Choosing Mutual Funds for your 401k

Choosing mutual funds for your 401(k)

Choosing funds for your retirement plan can be one of the most important steps you take to actively plan for your golden years. Normally, your employer will have a set amount of funds available within the plan, and information will be made available by the firm that manages the program. There are a few very important factors to consider before making your choices, for example:

1. The most important is to determine your risk tolerance and investment goals. This will depend on your age, position, how much you can afford to invest, how you feel about domestic and foreign investments, etc. For example, a younger person, who makes $40,000.00 per year with few expenses might invest in riskier funds or foreign investments, or lean more heavily toward small cap stocks. A 40 year old individual with children, and many living expenses, considering college for their children, and with retirement a thought in the next 20 or so years, may invest more in Blue Chips, bonds, or mutual funds with a capital growth focus.
2. Look at the fund prospectus’ that come with your plan documentation. Some plans have pre-made portfolio strategies that include certain funds. Be sure that you are choosing the best funds or strategy for your risk profile. Some funds will have similar focuses and even carry the same underlying stocks, but have higher 12(b)1 fees. 12(b)1 fees, are the annual operating expenses of a fund that are charged to the shareholders.
3. Diversify! Don’t put everything in one fund. Some funds will perform better in certain market conditions than others will. When stocks go up, bonds go down, when real estate is doing well, so do mortgage backed securities, when tech stocks are down, commodities might be up. Cover your bases. Also, many funds carry the same underlying stocks. Don’t weigh too heavily on funds with the same securities, because one bad stroke for that company could have a serious impact on your nest egg.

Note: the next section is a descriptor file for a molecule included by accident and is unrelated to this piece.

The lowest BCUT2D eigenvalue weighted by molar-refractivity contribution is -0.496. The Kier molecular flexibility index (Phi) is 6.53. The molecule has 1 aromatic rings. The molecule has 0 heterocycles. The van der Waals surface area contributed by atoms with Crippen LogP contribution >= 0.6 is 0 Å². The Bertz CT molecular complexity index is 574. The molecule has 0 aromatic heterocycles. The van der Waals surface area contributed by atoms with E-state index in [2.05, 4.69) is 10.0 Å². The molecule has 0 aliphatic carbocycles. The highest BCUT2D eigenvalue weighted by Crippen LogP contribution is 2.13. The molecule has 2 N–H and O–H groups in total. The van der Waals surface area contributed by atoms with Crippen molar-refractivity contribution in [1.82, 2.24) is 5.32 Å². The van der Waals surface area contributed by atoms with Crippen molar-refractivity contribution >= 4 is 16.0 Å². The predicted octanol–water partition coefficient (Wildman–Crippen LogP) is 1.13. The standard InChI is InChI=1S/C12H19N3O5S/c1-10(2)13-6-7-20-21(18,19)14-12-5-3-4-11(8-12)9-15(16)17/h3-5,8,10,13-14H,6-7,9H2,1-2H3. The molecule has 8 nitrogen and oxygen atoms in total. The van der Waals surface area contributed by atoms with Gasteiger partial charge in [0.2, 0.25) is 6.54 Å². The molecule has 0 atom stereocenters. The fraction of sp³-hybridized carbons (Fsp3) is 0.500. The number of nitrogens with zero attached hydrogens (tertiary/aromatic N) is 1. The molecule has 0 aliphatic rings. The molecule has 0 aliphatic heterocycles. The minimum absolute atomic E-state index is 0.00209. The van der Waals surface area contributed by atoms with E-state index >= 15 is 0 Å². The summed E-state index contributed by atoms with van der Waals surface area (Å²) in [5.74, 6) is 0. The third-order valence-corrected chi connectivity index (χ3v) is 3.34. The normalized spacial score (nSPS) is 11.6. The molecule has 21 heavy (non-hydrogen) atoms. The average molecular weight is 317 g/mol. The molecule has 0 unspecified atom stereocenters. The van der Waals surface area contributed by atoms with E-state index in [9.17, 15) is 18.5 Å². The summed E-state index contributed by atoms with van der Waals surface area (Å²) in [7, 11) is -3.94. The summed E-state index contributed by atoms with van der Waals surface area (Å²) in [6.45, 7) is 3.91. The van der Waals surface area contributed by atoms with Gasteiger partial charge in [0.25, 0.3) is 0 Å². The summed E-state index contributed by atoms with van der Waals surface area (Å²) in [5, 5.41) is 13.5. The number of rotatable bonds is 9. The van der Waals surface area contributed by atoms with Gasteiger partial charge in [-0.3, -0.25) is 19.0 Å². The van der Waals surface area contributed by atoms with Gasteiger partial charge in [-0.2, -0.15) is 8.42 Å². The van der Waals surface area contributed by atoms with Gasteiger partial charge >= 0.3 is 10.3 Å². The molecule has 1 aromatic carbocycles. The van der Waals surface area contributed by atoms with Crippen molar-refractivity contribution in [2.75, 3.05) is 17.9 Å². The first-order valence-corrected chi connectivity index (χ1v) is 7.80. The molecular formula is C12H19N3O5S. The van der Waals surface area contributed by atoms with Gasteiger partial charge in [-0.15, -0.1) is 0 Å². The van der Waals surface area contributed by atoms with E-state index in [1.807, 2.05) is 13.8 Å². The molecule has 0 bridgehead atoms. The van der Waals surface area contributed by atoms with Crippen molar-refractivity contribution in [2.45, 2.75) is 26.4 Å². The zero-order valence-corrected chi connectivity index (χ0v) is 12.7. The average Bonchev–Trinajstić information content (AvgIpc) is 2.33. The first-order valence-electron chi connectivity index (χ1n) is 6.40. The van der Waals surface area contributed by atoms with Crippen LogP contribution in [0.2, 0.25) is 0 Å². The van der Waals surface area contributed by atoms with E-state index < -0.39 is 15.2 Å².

4. Allocate your assets. Many plans allow you to move funds within your portfolio a set amount of times without penalty. Do so. At least once a year, or every six months, review your investment performance and even the playing field. Have a set percentage of your portfolio that you want each fund to comprise, if you gain in some funds, sell the gains and redistribute to the ones that lagged a little, until your percentages are restored.
5. Put some in your company stock, but don’t overdo it. This should be a smaller percentage, though you can put more in if you feel risky. This way you can share in how your company is doing, without exposing yourself to too much risk.
6. Lastly, always, always do your homework on each company you decide to invest in. Whenever you invest in a company for a plan of this type, you are essentially buying a product for your retirement. Make sure that it’s a quality product.